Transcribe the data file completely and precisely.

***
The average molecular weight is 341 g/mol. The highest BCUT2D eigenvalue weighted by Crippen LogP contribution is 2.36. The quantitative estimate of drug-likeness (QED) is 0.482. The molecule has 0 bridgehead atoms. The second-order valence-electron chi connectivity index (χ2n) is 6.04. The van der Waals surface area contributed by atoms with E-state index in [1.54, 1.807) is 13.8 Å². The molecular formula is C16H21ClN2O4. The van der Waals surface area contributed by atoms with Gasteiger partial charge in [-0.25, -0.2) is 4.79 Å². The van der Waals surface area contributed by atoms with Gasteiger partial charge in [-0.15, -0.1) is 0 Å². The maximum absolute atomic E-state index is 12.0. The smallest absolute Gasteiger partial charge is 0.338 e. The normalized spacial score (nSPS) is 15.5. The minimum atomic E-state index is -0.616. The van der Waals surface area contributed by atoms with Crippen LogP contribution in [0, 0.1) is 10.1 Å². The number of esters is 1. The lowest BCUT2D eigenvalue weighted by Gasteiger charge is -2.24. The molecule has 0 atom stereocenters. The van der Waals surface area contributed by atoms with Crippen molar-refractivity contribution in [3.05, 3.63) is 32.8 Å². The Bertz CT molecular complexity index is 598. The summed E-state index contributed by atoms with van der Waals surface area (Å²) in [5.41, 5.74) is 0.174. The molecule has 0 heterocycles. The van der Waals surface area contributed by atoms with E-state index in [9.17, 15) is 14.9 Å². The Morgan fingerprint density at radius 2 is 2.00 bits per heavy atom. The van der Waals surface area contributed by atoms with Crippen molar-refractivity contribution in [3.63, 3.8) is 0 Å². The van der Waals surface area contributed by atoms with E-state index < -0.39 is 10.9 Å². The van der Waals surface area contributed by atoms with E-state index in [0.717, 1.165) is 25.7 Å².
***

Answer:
The average molecular weight is 341 g/mol. The highest BCUT2D eigenvalue weighted by Crippen LogP contribution is 2.36. The quantitative estimate of drug-likeness (QED) is 0.482. The molecule has 0 bridgehead atoms. The second-order valence-electron chi connectivity index (χ2n) is 6.04. The van der Waals surface area contributed by atoms with E-state index in [1.54, 1.807) is 13.8 Å². The molecular formula is C16H21ClN2O4. The van der Waals surface area contributed by atoms with Gasteiger partial charge in [-0.25, -0.2) is 4.79 Å². The van der Waals surface area contributed by atoms with Gasteiger partial charge in [-0.15, -0.1) is 0 Å². The maximum absolute atomic E-state index is 12.0. The smallest absolute Gasteiger partial charge is 0.338 e. The normalized spacial score (nSPS) is 15.5. The minimum atomic E-state index is -0.616. The van der Waals surface area contributed by atoms with Crippen LogP contribution in [0, 0.1) is 10.1 Å². The number of esters is 1. The lowest BCUT2D eigenvalue weighted by Gasteiger charge is -2.24. The molecule has 0 atom stereocenters. The van der Waals surface area contributed by atoms with Crippen molar-refractivity contribution in [3.05, 3.63) is 32.8 Å². The Bertz CT molecular complexity index is 598. The summed E-state index contributed by atoms with van der Waals surface area (Å²) in [5.41, 5.74) is 0.174. The molecule has 0 heterocycles. The van der Waals surface area contributed by atoms with E-state index in [9.17, 15) is 14.9 Å². The Morgan fingerprint density at radius 2 is 2.00 bits per heavy atom. The van der Waals surface area contributed by atoms with Crippen molar-refractivity contribution in [3.63, 3.8) is 0 Å². The van der Waals surface area contributed by atoms with E-state index < -0.39 is 10.9 Å². The van der Waals surface area contributed by atoms with E-state index in [0.717, 1.165) is 25.7 Å².